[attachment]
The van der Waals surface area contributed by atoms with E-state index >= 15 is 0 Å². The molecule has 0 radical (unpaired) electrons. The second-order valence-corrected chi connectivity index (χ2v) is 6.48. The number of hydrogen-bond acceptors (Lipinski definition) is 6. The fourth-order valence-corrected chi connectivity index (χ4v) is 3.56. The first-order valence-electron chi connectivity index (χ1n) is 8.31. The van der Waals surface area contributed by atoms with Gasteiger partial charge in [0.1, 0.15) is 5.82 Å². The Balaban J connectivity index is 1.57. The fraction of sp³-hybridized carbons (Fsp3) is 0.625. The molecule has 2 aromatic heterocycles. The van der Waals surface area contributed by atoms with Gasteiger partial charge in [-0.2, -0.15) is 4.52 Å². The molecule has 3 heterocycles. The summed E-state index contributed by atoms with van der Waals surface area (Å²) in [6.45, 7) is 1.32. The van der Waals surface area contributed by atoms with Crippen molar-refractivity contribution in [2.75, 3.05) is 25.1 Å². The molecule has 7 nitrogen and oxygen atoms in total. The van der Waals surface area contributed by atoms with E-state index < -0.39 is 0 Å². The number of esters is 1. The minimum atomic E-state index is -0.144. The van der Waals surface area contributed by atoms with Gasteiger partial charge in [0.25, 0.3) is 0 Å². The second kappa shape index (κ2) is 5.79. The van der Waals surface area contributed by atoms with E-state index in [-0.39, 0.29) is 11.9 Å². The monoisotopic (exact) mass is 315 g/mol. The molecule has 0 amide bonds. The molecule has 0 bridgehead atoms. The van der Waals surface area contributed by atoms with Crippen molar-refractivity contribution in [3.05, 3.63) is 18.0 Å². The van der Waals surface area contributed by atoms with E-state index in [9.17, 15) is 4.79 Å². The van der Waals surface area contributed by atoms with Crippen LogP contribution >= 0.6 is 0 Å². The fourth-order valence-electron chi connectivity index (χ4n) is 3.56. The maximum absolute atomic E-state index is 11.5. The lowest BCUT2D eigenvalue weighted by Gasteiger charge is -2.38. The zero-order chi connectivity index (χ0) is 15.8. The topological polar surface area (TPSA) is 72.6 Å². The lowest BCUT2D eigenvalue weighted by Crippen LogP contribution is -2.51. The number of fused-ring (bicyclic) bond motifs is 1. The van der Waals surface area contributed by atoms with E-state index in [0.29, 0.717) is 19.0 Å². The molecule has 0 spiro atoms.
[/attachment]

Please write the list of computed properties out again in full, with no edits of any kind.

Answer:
The van der Waals surface area contributed by atoms with E-state index >= 15 is 0 Å². The molecule has 0 radical (unpaired) electrons. The second-order valence-corrected chi connectivity index (χ2v) is 6.48. The number of hydrogen-bond acceptors (Lipinski definition) is 6. The fourth-order valence-corrected chi connectivity index (χ4v) is 3.56. The first-order valence-electron chi connectivity index (χ1n) is 8.31. The van der Waals surface area contributed by atoms with Gasteiger partial charge in [0.1, 0.15) is 5.82 Å². The Balaban J connectivity index is 1.57. The fraction of sp³-hybridized carbons (Fsp3) is 0.625. The molecule has 2 aromatic heterocycles. The van der Waals surface area contributed by atoms with Gasteiger partial charge in [-0.2, -0.15) is 4.52 Å². The molecule has 3 heterocycles. The summed E-state index contributed by atoms with van der Waals surface area (Å²) in [6.45, 7) is 1.32. The van der Waals surface area contributed by atoms with Crippen molar-refractivity contribution in [2.75, 3.05) is 25.1 Å². The molecule has 7 nitrogen and oxygen atoms in total. The van der Waals surface area contributed by atoms with E-state index < -0.39 is 0 Å². The number of esters is 1. The minimum atomic E-state index is -0.144. The van der Waals surface area contributed by atoms with Gasteiger partial charge in [0.25, 0.3) is 0 Å². The second kappa shape index (κ2) is 5.79. The van der Waals surface area contributed by atoms with E-state index in [-0.39, 0.29) is 11.9 Å². The monoisotopic (exact) mass is 315 g/mol. The molecule has 0 amide bonds. The molecule has 0 bridgehead atoms. The van der Waals surface area contributed by atoms with Crippen molar-refractivity contribution in [3.05, 3.63) is 18.0 Å². The van der Waals surface area contributed by atoms with E-state index in [9.17, 15) is 4.79 Å². The van der Waals surface area contributed by atoms with Crippen LogP contribution >= 0.6 is 0 Å². The fourth-order valence-electron chi connectivity index (χ4n) is 3.56. The maximum absolute atomic E-state index is 11.5. The lowest BCUT2D eigenvalue weighted by Gasteiger charge is -2.38. The zero-order chi connectivity index (χ0) is 15.8. The topological polar surface area (TPSA) is 72.6 Å². The lowest BCUT2D eigenvalue weighted by Crippen LogP contribution is -2.51. The number of fused-ring (bicyclic) bond motifs is 1. The van der Waals surface area contributed by atoms with E-state index in [0.29, 0.717) is 19.0 Å². The molecule has 0 spiro atoms.